Subplot: Picnic at Hanging Rock

Nearly forty years since it came out, Peter Weir’s Picnic at Hanging Rock is still a visual poetry of an enigmatic kind, as fascinating as the mystic clairvoyant that is Miranda (Anne-Louise Lambert).
Princess Sara Loves Queen Miranda

During the film’s opening credits, Miranda is seen waking up to the morning fog as her roommate Sara (Margaret Nelson) approaches and opens the window, glances and smiles tenderly at Miranda, letting their room inhale the misty air. This very scene quickly establishes Sara’s devotion to Miranda, opening the window the way she opened her heart to Miranda.

This is immediately followed by a montage of the other girls at Appleyard College, an all-girls boarding school that looks more like an open secret — a haven that is bare yet so locked like a lady in a tight corset. For Sara, the college is a kingdom wherein she is the princess, and Miranda is the queen, her queen.

The name Sara means “princess,” while Miranda means “admirable.” Their names are no accident, novelist Joan Lindsay lets the characters’ names speak for themselves.



Shy and soft-spoken Sara is an orphan, at times lonely, often drifting to her own world, a kingdom so monolithic yet so secret. She rules her own kingdom until she let Miranda take over, “demoting” herself from queen to princess. Just like her name’s definition, gracious Miranda is admired — not just by Sara — by almost all of the characters in the film.

Also during the opening credits, Sara politely watches and waits until Miranda is through washing her Venus-like visage, almost like a princess-servant admiring her queen’s every detail. Then Sara hands Miranda a card in which she wrote An Ode to St. Valentine, a poem especially dedicated to Miranda. Sara would intentionally leave her Miranda poems in the ladies’ room, proclaiming her love for Miranda. Lovestruck by words, the other girls read Sara’s poem, which goes:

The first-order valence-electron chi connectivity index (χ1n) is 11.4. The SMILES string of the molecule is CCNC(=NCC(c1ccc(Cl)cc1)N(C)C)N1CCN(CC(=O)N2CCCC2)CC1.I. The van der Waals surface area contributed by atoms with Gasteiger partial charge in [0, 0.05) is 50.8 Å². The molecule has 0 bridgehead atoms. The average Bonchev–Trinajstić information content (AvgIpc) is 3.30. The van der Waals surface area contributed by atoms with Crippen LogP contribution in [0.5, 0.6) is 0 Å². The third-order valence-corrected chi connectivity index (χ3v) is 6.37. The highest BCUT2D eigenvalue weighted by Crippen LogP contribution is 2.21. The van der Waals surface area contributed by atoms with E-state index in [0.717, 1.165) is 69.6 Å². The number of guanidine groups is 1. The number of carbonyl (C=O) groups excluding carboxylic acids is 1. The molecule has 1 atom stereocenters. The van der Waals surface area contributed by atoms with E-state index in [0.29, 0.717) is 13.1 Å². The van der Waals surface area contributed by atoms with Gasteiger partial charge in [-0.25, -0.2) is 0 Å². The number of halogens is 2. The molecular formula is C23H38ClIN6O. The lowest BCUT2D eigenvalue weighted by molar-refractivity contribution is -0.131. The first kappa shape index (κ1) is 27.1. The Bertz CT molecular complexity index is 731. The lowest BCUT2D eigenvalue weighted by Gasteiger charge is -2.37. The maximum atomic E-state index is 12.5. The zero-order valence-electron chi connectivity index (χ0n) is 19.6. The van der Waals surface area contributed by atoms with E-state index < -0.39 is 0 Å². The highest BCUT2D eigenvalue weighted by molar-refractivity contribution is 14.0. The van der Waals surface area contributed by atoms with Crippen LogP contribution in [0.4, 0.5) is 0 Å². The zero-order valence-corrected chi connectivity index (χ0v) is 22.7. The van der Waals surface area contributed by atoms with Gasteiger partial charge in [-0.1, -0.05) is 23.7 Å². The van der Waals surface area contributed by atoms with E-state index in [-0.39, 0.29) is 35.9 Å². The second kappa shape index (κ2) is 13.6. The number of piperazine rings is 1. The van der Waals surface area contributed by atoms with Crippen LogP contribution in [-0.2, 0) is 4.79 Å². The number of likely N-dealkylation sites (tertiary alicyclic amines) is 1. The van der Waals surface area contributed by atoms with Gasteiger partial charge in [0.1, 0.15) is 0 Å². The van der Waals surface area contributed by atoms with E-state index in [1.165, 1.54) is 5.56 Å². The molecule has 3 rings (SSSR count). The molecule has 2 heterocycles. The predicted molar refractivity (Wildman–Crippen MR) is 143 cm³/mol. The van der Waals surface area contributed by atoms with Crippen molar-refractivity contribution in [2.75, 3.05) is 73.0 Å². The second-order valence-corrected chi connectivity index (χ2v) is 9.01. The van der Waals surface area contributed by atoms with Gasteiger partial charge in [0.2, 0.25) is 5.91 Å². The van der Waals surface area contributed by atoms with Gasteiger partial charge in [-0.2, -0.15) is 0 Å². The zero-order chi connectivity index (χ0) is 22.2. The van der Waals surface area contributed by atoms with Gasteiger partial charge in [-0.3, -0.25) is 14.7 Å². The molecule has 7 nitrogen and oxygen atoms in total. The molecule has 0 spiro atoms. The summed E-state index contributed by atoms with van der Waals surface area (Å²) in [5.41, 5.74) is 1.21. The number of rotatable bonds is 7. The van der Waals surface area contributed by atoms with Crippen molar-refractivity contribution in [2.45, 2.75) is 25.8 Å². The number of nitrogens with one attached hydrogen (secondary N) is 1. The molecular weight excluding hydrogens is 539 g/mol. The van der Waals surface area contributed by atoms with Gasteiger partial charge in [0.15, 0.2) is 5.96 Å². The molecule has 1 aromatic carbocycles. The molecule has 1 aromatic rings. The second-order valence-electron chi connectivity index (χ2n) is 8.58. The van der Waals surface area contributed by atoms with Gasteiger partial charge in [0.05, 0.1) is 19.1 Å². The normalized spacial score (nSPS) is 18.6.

Meet me, love, when day is ending.
I love thee for thy highborn grace,
Thy deep and lustrous eye,
For the sweet meaning of thy brow,
And for thy bearing so high.

I love thee not because thou art fair,
Softer than down, smoother than air,
Not for the cupids that do lie
In either corner of thine eye.
Woudst thou then know what it might be?
‘Tis I love thee ’cause thou lov’st me.



Now don’t give me that bullsh*t that Sara doesn’t love Miranda in a sapphic sense. Although it is evident that Miranda sees Sara as nothing more than a little sister or a friend, Sara is obviously in love with her queen. (But it’s the Victorian era, so I don’t know if they even gave a f*ck about labels like “straight” and “lesbian.”) Miranda noticed that Sara read more into it and is head-over-heels in love with her, that’s why she told the hopeless romantic Sara:


You must love someone else apart from me, Sara, I won’t be here much longer.

Building a castle just for Miranda and Miranda only, Sara wouldn’t do as Miranda ordered her. She would cling on to every trace of Miranda she can find. Faithfully bowing down while longing for Miranda, in a facedown manner as if she is kissing her queen’s feet.



Sara would later perish, her corpse face down, her very last heartbeat yearning for Miranda…

A one-sided love story worth telling: Princess Sara will always love Queen Miranda.

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